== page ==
279	addition to the usual write permission to the file and uid match, the
280	writer must also have write access to the "cgroup.procs" file of the
281	common ancestor of the source and destination cgroups.  This prevents
282	delegatees from smuggling processes across disjoint sub-hierarchies.
284	Let's say cgroups C0 and C1 have been delegated to user U0 who created
285	C00, C01 under C0 and C10 under C1 as follows.
287	 ~~~~~~~~~~~~~ - C0 - C00
288	 ~ cgroup    ~      \ C01
289	 ~ hierarchy ~
290	 ~~~~~~~~~~~~~ - C1 - C10
292	C0 and C1 are separate entities in terms of resource distribution
293	regardless of their relative positions in the hierarchy.  The
294	resources the processes under C0 are entitled to are controlled by
295	C0's ancestors and may be completely different from C1.  It's clear
296	that the intention of delegating C0 to U0 is allowing U0 to organize
297	the processes under C0 and further control the distribution of C0's
298	resources.
300	On traditional hierarchies, if a task has write access to "tasks" or
301	"cgroup.procs" file of a cgroup and its uid agrees with the target, it
302	can move the target to the cgroup.  In the above example, U0 will not
303	only be able to move processes in each sub-hierarchy but also across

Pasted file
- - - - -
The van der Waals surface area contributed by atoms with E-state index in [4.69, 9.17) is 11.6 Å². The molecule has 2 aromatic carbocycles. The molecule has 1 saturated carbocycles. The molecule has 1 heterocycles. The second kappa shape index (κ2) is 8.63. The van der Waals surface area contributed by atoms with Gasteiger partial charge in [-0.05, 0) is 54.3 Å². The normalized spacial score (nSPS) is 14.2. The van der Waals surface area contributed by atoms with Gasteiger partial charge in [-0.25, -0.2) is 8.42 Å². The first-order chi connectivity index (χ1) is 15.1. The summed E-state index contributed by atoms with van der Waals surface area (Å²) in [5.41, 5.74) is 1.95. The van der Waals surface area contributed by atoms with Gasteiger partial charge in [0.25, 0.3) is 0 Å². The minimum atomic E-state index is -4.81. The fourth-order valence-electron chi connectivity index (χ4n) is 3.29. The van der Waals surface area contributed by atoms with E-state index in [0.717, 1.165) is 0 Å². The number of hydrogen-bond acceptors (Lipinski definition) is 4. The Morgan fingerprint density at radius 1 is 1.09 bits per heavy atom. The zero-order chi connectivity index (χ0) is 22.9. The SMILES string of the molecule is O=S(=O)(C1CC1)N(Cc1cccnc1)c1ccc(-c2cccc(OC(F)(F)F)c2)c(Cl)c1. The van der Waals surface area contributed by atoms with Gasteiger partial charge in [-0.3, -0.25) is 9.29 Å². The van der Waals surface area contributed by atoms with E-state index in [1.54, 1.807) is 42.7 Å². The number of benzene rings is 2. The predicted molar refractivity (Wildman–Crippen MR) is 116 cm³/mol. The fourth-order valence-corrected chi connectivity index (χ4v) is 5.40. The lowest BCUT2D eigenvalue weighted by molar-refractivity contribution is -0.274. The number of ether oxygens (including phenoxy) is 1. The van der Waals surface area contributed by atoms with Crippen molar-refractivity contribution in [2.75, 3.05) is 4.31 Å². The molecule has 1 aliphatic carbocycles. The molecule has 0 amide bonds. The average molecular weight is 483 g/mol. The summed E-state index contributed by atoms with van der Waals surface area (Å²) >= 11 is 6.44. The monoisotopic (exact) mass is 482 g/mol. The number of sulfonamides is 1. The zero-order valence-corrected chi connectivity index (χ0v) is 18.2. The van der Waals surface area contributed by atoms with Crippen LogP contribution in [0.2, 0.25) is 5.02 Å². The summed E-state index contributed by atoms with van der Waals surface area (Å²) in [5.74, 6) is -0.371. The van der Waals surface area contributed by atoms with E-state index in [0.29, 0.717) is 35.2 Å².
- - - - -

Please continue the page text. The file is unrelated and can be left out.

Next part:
304	the two sub-hierarchies, effectively allowing it to violate the
305	organizational and resource restrictions implied by the hierarchical
306	structure above C0 and C1.
308	On the unified hierarchy, let's say U0 wants to write the pid of a
309	process which has a matching uid and is currently in C10 into
310	"C00/cgroup.procs".  U0 obviously has write access to the file and
311	migration permission on the process; however, the common ancestor of
312	the source cgroup C10 and the destination cgroup C00 is above the
313	points of delegation and U0 would not have write access to its
314	"cgroup.procs" and thus be denied with -EACCES.
317	5. Other Changes
319	5-1. [Un]populated Notification
321	cgroup users often need a way to determine when a cgroup's
322	subhierarchy becomes empty so that it can be cleaned up.  cgroup